A seven-year-old girl who wrote a letter to scientists asking if they could make her a dragon has got her wish after they created a special 3D printed one from titanium.
A letter written by Sophie from Queensland to Australia's Commonwealth Scientific and Industrial Research Organization (CSIRO) asking for a dragon, was posted on the scientists' website and went viral.
The letter, which began with "hello lovely scientists", also included photos of what she wanted her dragon to look like as well as assurances she would feed it, put a collar on it, put bandages on it when it hurt itself and "play with it every weekend when there is no school".
She said if they created a girl dragon for her she would name it Toothless - like from the DreamWorks animated film How to Train Your Dragon - and Stuart if it was a boy.
"I would like it if you could but if you can't that's fine," she added.
The team at CSIRO took the unusually step in replying to Sophie, but only to tell her the heart-breaking news that despite being proud of what they have achieved over the past 87 years at the agency, they had not "been able to create a dragon or dragon eggs".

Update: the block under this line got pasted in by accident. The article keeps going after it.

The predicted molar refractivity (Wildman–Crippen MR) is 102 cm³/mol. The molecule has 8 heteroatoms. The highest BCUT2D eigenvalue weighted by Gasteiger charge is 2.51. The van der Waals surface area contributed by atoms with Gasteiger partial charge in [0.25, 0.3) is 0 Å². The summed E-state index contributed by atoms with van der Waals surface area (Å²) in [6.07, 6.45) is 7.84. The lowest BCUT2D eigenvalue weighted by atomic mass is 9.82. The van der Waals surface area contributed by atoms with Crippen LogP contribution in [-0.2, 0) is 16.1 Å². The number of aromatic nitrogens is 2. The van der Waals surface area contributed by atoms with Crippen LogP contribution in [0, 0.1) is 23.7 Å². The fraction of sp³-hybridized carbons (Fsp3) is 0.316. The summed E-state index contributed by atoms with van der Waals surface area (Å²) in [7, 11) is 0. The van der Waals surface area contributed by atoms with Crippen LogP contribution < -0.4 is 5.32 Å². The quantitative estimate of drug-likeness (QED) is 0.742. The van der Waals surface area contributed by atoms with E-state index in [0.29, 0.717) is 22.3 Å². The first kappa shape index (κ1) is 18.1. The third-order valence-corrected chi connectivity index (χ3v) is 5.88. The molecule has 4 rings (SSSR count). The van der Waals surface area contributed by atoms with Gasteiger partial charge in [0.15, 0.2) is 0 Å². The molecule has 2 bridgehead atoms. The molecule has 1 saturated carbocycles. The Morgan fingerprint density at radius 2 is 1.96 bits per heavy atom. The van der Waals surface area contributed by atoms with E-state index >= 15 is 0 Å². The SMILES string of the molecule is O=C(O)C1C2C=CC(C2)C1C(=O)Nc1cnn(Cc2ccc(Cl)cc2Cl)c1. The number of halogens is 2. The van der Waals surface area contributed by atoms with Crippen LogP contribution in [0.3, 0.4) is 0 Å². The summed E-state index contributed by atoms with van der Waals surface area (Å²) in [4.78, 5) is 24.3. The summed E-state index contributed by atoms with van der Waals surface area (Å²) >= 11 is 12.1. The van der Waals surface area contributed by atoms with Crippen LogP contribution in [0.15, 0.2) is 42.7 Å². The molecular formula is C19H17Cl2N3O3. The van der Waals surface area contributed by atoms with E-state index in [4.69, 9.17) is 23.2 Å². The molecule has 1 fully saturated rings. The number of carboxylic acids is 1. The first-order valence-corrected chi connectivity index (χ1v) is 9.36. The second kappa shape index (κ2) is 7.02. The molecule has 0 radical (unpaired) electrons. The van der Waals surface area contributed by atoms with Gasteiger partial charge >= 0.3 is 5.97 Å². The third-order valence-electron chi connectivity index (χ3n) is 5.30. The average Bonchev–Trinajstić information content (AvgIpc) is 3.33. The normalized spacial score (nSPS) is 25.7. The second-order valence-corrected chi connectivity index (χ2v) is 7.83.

Now the team at have revealed that after huge media interest, they have created a blue female dragon using a state of the art 3D printer.
"We couldn't sit here and do nothing. After all, we promised Sophie we would look into it," a spokesperson for CSIRO said.
The scientists assured the dragon, made from titanium, will be aerodynamic as the material is super strong but also lightweight.
"Being that electron beams were used to 3D print her, we are certainly glad she didn't come out breathing them instead of fire," said Chad Henry, CSIRO additive manufacturing operations manager.
Sophie's mother Melissah said Sophie was overjoyed with the response from the team.
She told the Canberra Times. "All her friends are now saying they want to be a scientist and Sophie says she now wants to work at CSIRO. She's saying Australian scientists can do anything."
The team responded on its blog post by saying: "We'd love to have you in our team, Sophie. For now, stay curious."